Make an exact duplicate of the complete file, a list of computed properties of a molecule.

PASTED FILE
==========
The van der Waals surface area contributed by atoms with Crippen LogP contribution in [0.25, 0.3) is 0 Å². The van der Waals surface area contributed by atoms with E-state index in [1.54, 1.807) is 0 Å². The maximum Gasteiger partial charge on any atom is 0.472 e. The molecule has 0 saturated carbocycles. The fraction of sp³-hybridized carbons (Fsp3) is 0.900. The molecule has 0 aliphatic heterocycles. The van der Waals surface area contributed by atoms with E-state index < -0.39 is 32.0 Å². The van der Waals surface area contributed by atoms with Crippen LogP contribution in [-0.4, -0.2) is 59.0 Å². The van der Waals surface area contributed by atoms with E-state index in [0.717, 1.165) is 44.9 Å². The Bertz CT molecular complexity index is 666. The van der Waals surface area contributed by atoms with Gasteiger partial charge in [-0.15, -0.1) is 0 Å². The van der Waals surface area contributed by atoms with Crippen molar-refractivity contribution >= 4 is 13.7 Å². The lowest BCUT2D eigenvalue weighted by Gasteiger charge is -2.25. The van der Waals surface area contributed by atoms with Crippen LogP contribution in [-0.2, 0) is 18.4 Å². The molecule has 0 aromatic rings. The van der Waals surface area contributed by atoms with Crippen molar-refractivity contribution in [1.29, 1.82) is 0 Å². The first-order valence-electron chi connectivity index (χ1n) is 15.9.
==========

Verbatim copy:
The van der Waals surface area contributed by atoms with Crippen LogP contribution in [0.25, 0.3) is 0 Å². The van der Waals surface area contributed by atoms with E-state index in [1.54, 1.807) is 0 Å². The maximum Gasteiger partial charge on any atom is 0.472 e. The molecule has 0 saturated carbocycles. The fraction of sp³-hybridized carbons (Fsp3) is 0.900. The molecule has 0 aliphatic heterocycles. The van der Waals surface area contributed by atoms with E-state index < -0.39 is 32.0 Å². The van der Waals surface area contributed by atoms with Crippen LogP contribution in [-0.4, -0.2) is 59.0 Å². The van der Waals surface area contributed by atoms with E-state index in [0.717, 1.165) is 44.9 Å². The Bertz CT molecular complexity index is 666. The van der Waals surface area contributed by atoms with Gasteiger partial charge in [-0.15, -0.1) is 0 Å². The van der Waals surface area contributed by atoms with Crippen molar-refractivity contribution >= 4 is 13.7 Å². The lowest BCUT2D eigenvalue weighted by Gasteiger charge is -2.25. The van der Waals surface area contributed by atoms with Crippen LogP contribution in [-0.2, 0) is 18.4 Å². The molecule has 0 aromatic rings. The van der Waals surface area contributed by atoms with Crippen molar-refractivity contribution in [1.29, 1.82) is 0 Å². The first-order valence-electron chi connectivity index (χ1n) is 15.9.